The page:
PRCA boss Francis Ingham told CMU: “Both Meltwater and the PRCA have invested huge resources ensuring the PR industry and other internet users are not subject to unreasonable costs. The savings we have achieved for the industry highlight how important it was that we stood up to this scheme when others just accepted it. This is a huge win for Meltwater, the PRCA and its members. We have won the battle. We must now continue to fight to protect the broader principles of the internet. The mandate the NLA has been given is against the ethos of the internet and sets UK copyright law in a head on collision course with every day internet users. We share their concern and will now step up our campaign to make UK copyright law fit for a digital age”.

That latter viewpoint – about the wider implications the existence of a links licence could have on more general internet usage – is contentious. Many in the tech community share Ingham’s concerns, with some suggesting anyone sharing links to newspaper and magazine websites, or even just accessing such content, as part of their professional work, could be subject to licence fees, if the legal principles behind the NLA’s licence are interpreted in a wide way. Some have even suggested it could limit the freedom of any search engine, media, blogger or even simple web user, to share links to newspaper content.

The NLA disputes these claims strongly, though, and it is true that such doom and gloom is based, in the main, on the ‘thin end of the wedge’ logic that is often employed when objecting to unpopular new – or newly confirmed – copyright rules.

The NLA argues that it is only interested in licensing commercial media monitoring services, ie companies who directly profit from distributing article extracts compiled to the brief of a specific client, and not just anyone passing on links to newspaper and magazine content. It adds that its members – the newspaper and magazine publishers – have no interest in limiting the non-commercial, non-fee-based distribution of links to their respective content, given that drives a lot of the traffic their online services enjoy. Opponents, though, would presumably argue that, while this may be the case for now, they worry about how increasingly desperate media owners might further exploit this copyright in the future.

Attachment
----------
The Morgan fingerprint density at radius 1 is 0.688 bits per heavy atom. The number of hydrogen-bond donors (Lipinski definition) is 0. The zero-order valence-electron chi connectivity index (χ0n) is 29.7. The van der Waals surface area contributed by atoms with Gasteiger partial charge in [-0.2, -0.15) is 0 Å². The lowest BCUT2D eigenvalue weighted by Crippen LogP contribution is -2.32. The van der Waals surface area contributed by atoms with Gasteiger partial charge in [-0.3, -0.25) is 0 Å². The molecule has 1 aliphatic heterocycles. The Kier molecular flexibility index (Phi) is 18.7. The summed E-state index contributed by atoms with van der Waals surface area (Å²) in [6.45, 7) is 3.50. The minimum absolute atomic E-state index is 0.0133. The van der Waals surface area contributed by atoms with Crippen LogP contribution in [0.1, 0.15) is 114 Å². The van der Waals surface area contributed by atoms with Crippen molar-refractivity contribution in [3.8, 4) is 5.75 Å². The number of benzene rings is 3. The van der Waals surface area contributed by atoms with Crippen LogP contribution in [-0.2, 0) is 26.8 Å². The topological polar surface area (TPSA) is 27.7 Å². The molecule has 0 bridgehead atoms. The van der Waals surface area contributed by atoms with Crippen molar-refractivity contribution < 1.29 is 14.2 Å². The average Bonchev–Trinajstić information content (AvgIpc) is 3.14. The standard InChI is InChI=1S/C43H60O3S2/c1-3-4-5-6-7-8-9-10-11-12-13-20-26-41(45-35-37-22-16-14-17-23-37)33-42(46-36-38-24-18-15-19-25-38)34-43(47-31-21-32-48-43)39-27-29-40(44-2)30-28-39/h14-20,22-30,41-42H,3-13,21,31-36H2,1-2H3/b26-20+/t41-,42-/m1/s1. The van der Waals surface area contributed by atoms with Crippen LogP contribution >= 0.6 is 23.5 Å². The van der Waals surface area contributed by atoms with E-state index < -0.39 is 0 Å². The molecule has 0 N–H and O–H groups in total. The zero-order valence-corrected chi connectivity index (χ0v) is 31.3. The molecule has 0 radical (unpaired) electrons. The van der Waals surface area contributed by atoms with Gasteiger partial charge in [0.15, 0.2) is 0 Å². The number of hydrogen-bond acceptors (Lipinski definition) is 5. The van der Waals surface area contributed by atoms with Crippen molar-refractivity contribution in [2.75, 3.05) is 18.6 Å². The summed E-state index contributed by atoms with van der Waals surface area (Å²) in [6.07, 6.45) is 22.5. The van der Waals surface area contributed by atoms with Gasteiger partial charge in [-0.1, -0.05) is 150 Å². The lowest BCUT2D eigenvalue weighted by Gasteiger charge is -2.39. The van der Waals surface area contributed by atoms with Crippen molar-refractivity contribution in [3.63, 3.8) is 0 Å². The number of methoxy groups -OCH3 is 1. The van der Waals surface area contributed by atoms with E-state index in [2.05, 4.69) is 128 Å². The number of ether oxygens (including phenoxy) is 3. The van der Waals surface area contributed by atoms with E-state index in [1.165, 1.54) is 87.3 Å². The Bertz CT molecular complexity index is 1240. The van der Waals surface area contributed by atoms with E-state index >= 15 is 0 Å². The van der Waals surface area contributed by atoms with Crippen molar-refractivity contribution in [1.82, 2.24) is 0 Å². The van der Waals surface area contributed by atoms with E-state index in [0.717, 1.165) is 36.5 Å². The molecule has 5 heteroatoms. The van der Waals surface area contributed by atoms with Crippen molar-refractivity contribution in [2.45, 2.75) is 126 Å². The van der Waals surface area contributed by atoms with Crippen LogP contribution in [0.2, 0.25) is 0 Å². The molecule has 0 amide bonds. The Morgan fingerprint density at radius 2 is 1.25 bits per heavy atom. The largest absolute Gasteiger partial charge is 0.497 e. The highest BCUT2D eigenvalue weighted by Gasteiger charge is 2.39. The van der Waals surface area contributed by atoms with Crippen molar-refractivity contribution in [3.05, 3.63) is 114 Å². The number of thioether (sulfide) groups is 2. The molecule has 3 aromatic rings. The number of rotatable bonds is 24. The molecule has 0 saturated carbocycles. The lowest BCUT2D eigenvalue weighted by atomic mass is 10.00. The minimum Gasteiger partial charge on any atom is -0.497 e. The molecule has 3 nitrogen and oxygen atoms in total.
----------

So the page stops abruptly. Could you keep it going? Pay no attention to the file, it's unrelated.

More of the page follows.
Either way, the NLA said it welcomed this week’s Copyright Tribunal interim ruling on the links licence, despite the PRCA and Meltwater getting their concessions (which, the NLA argues, are not as dramatic as its opponents suggest). The agency’s MD, David Pugh, told reporters: “We welcome today’s decision which follows two court cases confirming the legality of licensing. We are pleased that the Copyright Tribunal has upheld the principle and structure of our online licensing scheme, and confirmed that Meltwater is subject to the same requirements as media monitoring organisations. The judgment provides a measured, equitable regime that will ensure stability for both publishers and end-users alike: our customers will benefit from a transparent licensing structure and newspapers can be sure of a fair reward for their content”.